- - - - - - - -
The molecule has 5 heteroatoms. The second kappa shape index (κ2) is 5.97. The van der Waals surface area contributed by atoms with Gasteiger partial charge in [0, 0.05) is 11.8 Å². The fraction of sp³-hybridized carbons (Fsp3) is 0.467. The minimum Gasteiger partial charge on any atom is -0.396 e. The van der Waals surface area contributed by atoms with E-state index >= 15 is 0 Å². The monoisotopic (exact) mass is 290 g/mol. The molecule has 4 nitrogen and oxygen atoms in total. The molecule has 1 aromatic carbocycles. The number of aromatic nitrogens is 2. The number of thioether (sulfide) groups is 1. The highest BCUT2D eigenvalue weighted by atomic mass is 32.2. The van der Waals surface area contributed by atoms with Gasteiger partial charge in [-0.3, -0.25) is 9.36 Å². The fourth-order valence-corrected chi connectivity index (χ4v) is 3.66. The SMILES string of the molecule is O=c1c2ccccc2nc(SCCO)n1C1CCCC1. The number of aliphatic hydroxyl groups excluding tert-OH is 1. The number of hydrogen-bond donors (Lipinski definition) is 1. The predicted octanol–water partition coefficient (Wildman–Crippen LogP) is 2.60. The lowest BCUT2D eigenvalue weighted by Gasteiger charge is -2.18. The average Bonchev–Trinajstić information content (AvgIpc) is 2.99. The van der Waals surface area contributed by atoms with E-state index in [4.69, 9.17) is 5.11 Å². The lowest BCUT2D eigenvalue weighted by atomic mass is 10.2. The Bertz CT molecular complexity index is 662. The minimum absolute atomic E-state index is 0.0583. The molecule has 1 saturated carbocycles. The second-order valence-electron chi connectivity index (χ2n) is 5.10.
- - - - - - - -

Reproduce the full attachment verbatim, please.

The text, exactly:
The molecule has 5 heteroatoms. The second kappa shape index (κ2) is 5.97. The van der Waals surface area contributed by atoms with Gasteiger partial charge in [0, 0.05) is 11.8 Å². The fraction of sp³-hybridized carbons (Fsp3) is 0.467. The minimum Gasteiger partial charge on any atom is -0.396 e. The van der Waals surface area contributed by atoms with E-state index >= 15 is 0 Å². The monoisotopic (exact) mass is 290 g/mol. The molecule has 4 nitrogen and oxygen atoms in total. The molecule has 1 aromatic carbocycles. The number of aromatic nitrogens is 2. The number of thioether (sulfide) groups is 1. The highest BCUT2D eigenvalue weighted by atomic mass is 32.2. The van der Waals surface area contributed by atoms with Gasteiger partial charge in [-0.3, -0.25) is 9.36 Å². The fourth-order valence-corrected chi connectivity index (χ4v) is 3.66. The SMILES string of the molecule is O=c1c2ccccc2nc(SCCO)n1C1CCCC1. The number of aliphatic hydroxyl groups excluding tert-OH is 1. The number of hydrogen-bond donors (Lipinski definition) is 1. The predicted octanol–water partition coefficient (Wildman–Crippen LogP) is 2.60. The lowest BCUT2D eigenvalue weighted by Gasteiger charge is -2.18. The average Bonchev–Trinajstić information content (AvgIpc) is 2.99. The van der Waals surface area contributed by atoms with E-state index in [4.69, 9.17) is 5.11 Å². The lowest BCUT2D eigenvalue weighted by atomic mass is 10.2. The Bertz CT molecular complexity index is 662. The minimum absolute atomic E-state index is 0.0583. The molecule has 1 saturated carbocycles. The second-order valence-electron chi connectivity index (χ2n) is 5.10.